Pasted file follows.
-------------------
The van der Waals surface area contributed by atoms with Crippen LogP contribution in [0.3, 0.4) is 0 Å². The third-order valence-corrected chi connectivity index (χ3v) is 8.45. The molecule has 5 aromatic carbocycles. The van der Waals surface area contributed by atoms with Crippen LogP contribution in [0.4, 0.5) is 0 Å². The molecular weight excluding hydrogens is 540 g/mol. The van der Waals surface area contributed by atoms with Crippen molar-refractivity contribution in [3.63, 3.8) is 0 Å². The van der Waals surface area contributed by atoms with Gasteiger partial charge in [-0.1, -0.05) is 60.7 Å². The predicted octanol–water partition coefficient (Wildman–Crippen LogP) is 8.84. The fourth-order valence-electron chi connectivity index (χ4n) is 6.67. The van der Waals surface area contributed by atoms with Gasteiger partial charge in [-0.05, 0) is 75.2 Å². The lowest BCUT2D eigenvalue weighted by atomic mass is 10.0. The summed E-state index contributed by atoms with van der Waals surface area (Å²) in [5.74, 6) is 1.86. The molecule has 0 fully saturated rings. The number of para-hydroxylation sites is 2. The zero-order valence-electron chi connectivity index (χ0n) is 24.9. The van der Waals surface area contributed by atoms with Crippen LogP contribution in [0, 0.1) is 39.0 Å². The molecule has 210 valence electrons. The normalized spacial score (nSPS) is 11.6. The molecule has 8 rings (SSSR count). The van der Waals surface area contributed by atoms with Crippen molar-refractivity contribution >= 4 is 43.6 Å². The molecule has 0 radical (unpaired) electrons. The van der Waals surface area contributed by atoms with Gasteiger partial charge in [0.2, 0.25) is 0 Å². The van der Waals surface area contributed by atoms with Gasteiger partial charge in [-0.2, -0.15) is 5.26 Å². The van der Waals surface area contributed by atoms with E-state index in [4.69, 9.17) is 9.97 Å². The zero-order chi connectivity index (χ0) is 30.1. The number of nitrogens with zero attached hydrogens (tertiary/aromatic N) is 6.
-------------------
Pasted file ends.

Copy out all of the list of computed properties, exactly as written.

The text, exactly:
The van der Waals surface area contributed by atoms with Crippen LogP contribution in [0.3, 0.4) is 0 Å². The third-order valence-corrected chi connectivity index (χ3v) is 8.45. The molecule has 5 aromatic carbocycles. The van der Waals surface area contributed by atoms with Crippen LogP contribution in [0.4, 0.5) is 0 Å². The molecular weight excluding hydrogens is 540 g/mol. The van der Waals surface area contributed by atoms with Crippen molar-refractivity contribution in [3.63, 3.8) is 0 Å². The van der Waals surface area contributed by atoms with Gasteiger partial charge in [-0.1, -0.05) is 60.7 Å². The predicted octanol–water partition coefficient (Wildman–Crippen LogP) is 8.84. The fourth-order valence-electron chi connectivity index (χ4n) is 6.67. The van der Waals surface area contributed by atoms with Gasteiger partial charge in [-0.05, 0) is 75.2 Å². The lowest BCUT2D eigenvalue weighted by atomic mass is 10.0. The summed E-state index contributed by atoms with van der Waals surface area (Å²) in [5.74, 6) is 1.86. The molecule has 0 fully saturated rings. The number of para-hydroxylation sites is 2. The zero-order valence-electron chi connectivity index (χ0n) is 24.9. The van der Waals surface area contributed by atoms with Crippen LogP contribution in [0, 0.1) is 39.0 Å². The molecule has 210 valence electrons. The normalized spacial score (nSPS) is 11.6. The molecule has 8 rings (SSSR count). The van der Waals surface area contributed by atoms with Crippen molar-refractivity contribution >= 4 is 43.6 Å². The molecule has 0 radical (unpaired) electrons. The van der Waals surface area contributed by atoms with Gasteiger partial charge in [0.2, 0.25) is 0 Å². The van der Waals surface area contributed by atoms with Gasteiger partial charge in [-0.2, -0.15) is 5.26 Å². The van der Waals surface area contributed by atoms with E-state index in [4.69, 9.17) is 9.97 Å². The zero-order chi connectivity index (χ0) is 30.1. The number of nitrogens with zero attached hydrogens (tertiary/aromatic N) is 6.